Semper Fi ! Dan

  24. Madonna says:

    Can anyone tell me if any one you may know has applied for service connected disability for cerebal malaria?

    • Viki says:

      My cousin has been fighting the VA for 40 years trying to get some kind of help. He has cerebral malaria, but the VA won’t help or even acknowledge his illness. He was dischagred with a less than honorable discharge, so he gets nothing! He served for 2 years and all he wants is to be buried.

  25. Dennis Costa says:

    I had malaria in 1968. 6th convalescent, Cam Rahn Bay. Im looking for the name of the G.I. that was in the bed next to me that died from it.
    Any suggestions?

  26. Jerry Hallfin says:

    My first Monday morning in the Central Highlands in 1966 I was told that I had to take a malaria pill – a large pink pill. That night I woke up with extreme vomiting and at the same time extreme diarrhea. The next morning a medic had me hooked up to an IV and they poured two bags of some solution into my arm. After that trip to the medic I was fine but decided never again to take one of those malaria pills. If there’s anyone out there that knows what the name of those pills were, I’d appreciate hearing from them at jerryhmn@visi.com.

  27. Christine says:

    I am the wife of a VN vet who had malaria, agent orange, ptsd, etc. He’s retired and I’m disabled, so we spend most of the time in the same house, but little time together. I love him, but it’s getting difficult to live with him. Any suggestions how I can help him? Any suggestions on how I can help me and our marriage?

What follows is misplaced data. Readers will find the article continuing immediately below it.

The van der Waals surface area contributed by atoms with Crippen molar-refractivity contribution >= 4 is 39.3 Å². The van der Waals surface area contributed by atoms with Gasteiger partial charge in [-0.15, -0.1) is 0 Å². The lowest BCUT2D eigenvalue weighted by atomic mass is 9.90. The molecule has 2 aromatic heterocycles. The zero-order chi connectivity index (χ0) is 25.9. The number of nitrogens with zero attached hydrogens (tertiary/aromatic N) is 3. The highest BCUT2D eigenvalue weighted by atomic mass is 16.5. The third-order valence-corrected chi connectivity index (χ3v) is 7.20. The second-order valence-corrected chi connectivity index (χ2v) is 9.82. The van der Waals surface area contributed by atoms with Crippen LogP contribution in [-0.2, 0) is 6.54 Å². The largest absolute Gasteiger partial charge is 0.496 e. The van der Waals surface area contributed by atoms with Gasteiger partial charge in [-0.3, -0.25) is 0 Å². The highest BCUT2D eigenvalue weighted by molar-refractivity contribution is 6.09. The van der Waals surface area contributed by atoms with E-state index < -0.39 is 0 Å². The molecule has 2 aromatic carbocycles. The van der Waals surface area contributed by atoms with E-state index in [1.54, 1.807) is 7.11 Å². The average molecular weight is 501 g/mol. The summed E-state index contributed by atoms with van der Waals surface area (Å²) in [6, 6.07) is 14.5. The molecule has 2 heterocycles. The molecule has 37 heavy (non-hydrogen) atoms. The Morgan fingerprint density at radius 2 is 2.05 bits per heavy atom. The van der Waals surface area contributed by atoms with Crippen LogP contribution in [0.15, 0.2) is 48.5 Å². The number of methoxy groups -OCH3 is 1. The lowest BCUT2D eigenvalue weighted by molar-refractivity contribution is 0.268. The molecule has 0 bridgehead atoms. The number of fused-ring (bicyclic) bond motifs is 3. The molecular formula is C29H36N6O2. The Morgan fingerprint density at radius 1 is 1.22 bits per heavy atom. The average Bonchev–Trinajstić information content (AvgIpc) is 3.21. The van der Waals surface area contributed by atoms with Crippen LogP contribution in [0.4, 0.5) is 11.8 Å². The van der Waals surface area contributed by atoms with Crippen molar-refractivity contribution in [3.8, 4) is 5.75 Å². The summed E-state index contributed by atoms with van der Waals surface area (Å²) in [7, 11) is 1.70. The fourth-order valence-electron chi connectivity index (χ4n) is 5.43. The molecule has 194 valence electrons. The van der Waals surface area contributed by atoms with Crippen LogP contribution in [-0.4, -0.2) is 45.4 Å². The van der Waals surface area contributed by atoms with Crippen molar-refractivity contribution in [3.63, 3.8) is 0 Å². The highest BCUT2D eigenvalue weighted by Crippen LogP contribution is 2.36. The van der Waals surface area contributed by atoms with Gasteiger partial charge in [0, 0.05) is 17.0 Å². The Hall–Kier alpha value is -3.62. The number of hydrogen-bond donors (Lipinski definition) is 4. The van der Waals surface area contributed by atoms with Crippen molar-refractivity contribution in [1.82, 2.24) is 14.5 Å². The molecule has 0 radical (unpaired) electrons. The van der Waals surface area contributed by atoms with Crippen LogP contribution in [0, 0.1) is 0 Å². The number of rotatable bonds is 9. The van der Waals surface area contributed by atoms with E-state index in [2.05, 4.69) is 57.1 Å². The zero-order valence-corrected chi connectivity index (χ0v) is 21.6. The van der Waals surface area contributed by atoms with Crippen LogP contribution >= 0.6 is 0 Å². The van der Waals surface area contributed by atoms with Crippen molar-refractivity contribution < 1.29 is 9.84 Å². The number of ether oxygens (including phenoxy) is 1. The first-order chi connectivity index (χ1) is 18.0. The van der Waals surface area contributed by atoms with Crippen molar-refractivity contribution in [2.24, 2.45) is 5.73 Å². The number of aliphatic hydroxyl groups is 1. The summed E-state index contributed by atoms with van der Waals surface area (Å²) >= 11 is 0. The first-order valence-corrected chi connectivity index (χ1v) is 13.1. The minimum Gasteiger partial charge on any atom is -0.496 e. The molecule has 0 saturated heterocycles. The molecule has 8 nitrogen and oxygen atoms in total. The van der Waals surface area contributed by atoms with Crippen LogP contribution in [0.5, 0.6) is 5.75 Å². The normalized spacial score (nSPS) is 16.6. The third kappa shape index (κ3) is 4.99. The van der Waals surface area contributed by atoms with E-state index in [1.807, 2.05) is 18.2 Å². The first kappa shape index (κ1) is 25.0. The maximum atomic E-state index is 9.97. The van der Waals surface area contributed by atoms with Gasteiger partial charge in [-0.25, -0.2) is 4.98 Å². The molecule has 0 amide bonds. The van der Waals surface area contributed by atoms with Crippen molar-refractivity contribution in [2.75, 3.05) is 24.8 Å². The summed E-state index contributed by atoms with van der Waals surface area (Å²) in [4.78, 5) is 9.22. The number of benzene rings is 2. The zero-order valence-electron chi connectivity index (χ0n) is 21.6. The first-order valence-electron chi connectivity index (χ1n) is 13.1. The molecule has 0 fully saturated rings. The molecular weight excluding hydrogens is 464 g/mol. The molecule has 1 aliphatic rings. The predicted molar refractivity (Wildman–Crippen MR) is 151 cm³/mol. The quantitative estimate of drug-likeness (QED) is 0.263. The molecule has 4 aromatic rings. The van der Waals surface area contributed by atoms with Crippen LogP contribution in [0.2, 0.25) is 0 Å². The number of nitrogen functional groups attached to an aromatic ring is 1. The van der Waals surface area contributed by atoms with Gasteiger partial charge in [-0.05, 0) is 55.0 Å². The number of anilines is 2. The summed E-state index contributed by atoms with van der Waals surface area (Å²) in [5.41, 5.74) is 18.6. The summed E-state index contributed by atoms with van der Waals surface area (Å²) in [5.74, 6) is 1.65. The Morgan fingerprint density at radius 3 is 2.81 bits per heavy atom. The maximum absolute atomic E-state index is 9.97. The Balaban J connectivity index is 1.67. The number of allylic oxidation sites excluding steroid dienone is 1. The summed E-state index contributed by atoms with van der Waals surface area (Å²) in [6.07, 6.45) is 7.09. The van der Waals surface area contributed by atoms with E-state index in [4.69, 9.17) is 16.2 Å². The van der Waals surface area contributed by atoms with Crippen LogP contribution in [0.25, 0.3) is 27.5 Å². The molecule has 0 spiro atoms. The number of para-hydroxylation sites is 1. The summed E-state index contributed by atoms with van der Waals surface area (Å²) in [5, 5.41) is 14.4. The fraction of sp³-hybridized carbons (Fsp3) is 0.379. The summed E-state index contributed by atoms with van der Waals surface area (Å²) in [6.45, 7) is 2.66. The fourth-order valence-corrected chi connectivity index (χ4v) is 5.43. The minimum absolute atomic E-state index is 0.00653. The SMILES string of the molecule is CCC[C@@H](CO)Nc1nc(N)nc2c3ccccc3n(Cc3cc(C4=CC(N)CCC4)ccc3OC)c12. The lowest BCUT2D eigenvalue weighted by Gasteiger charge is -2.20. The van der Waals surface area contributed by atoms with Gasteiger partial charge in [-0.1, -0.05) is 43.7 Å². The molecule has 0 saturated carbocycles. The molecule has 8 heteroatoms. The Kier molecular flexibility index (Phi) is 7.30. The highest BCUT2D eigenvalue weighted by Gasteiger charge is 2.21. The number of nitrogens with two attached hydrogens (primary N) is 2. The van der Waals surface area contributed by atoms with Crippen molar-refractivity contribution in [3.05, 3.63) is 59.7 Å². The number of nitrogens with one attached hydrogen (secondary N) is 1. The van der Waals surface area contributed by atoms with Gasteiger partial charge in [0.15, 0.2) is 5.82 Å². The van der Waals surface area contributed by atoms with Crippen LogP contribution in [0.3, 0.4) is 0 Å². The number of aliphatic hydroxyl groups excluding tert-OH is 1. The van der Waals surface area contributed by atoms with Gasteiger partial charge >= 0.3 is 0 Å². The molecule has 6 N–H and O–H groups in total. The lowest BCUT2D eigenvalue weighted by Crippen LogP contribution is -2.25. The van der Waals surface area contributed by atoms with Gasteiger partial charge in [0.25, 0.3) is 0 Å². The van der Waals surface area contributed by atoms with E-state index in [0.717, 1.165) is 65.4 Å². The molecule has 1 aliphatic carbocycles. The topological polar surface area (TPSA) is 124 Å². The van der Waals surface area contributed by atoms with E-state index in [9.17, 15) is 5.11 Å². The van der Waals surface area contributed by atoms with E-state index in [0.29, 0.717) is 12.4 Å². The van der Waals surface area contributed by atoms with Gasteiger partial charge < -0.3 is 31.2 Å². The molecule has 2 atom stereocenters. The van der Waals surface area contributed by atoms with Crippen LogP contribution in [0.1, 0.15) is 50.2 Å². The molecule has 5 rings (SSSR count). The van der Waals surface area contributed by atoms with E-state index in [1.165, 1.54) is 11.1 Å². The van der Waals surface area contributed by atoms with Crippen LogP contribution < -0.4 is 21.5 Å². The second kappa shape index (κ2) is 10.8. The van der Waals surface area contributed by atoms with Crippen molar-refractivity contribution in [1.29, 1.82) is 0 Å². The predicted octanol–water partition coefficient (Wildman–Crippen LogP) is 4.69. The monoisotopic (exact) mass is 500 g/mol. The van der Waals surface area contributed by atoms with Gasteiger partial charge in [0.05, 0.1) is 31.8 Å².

• BJ Bausman says:

      Hi Christine, my name is Brenda, I am married to a vet with everything that your husband has. I am at my wits end! seven years together, three plus married, all was well for quite a while.
      Now if I say anything that he doesn’t agree with it is a nightmare for many days. The anger and hostility is unbearable. Sometimes I think he puts the TV on programs that are disturbing on purpose. I am also PTSD from sexual abuse and rape.
      I try my best to be understanding, you know, good wife and helper, but it doesn’t seem to matter. Lately I have noted that the more I do to alleviate his pain the lazier he is.
      Have you had any luck with anything?
      I don’t like to be a complainer, who do we ask for help?
      I hope that life is better for you now.
      I would really like to talk with you, none of my family or friends would understand.

      Thank you for listening,


  28. ed crutchfield says: